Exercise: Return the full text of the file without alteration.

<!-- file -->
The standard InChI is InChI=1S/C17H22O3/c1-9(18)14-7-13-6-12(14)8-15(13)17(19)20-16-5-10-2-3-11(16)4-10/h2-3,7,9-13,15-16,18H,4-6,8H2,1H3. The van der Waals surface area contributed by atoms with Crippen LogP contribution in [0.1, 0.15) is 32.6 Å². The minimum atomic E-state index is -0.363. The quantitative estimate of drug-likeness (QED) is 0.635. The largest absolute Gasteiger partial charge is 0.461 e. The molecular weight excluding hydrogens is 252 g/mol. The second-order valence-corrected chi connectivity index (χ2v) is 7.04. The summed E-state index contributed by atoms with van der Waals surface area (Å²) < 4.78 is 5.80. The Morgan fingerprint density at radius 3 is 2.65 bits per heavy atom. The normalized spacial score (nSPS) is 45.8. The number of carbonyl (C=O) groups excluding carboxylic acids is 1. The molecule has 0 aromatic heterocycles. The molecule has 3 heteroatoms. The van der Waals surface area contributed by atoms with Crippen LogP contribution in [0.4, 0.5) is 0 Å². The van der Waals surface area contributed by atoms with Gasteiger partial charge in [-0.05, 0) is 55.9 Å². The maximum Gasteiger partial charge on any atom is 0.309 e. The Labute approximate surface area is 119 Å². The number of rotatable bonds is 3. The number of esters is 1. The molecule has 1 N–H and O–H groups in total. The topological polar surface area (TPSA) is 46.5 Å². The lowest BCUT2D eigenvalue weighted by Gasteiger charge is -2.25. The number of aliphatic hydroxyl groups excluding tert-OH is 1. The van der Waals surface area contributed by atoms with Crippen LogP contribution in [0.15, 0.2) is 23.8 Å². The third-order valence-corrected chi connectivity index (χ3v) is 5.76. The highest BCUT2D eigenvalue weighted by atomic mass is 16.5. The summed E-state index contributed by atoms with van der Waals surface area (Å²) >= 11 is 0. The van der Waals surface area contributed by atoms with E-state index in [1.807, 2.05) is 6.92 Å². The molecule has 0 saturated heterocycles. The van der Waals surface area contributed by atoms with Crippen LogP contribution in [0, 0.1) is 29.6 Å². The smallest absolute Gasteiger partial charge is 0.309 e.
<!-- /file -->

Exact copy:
The standard InChI is InChI=1S/C17H22O3/c1-9(18)14-7-13-6-12(14)8-15(13)17(19)20-16-5-10-2-3-11(16)4-10/h2-3,7,9-13,15-16,18H,4-6,8H2,1H3. The van der Waals surface area contributed by atoms with Crippen LogP contribution in [0.1, 0.15) is 32.6 Å². The minimum atomic E-state index is -0.363. The quantitative estimate of drug-likeness (QED) is 0.635. The largest absolute Gasteiger partial charge is 0.461 e. The molecular weight excluding hydrogens is 252 g/mol. The second-order valence-corrected chi connectivity index (χ2v) is 7.04. The summed E-state index contributed by atoms with van der Waals surface area (Å²) < 4.78 is 5.80. The Morgan fingerprint density at radius 3 is 2.65 bits per heavy atom. The normalized spacial score (nSPS) is 45.8. The number of carbonyl (C=O) groups excluding carboxylic acids is 1. The molecule has 0 aromatic heterocycles. The molecule has 3 heteroatoms. The van der Waals surface area contributed by atoms with Crippen LogP contribution in [0.4, 0.5) is 0 Å². The van der Waals surface area contributed by atoms with Gasteiger partial charge in [-0.05, 0) is 55.9 Å². The maximum Gasteiger partial charge on any atom is 0.309 e. The Labute approximate surface area is 119 Å². The number of rotatable bonds is 3. The number of esters is 1. The molecule has 1 N–H and O–H groups in total. The topological polar surface area (TPSA) is 46.5 Å². The lowest BCUT2D eigenvalue weighted by Gasteiger charge is -2.25. The number of aliphatic hydroxyl groups excluding tert-OH is 1. The van der Waals surface area contributed by atoms with Crippen LogP contribution in [0.15, 0.2) is 23.8 Å². The third-order valence-corrected chi connectivity index (χ3v) is 5.76. The highest BCUT2D eigenvalue weighted by atomic mass is 16.5. The summed E-state index contributed by atoms with van der Waals surface area (Å²) >= 11 is 0. The van der Waals surface area contributed by atoms with E-state index in [1.807, 2.05) is 6.92 Å². The molecule has 0 saturated heterocycles. The van der Waals surface area contributed by atoms with Crippen LogP contribution in [0, 0.1) is 29.6 Å². The smallest absolute Gasteiger partial charge is 0.309 e.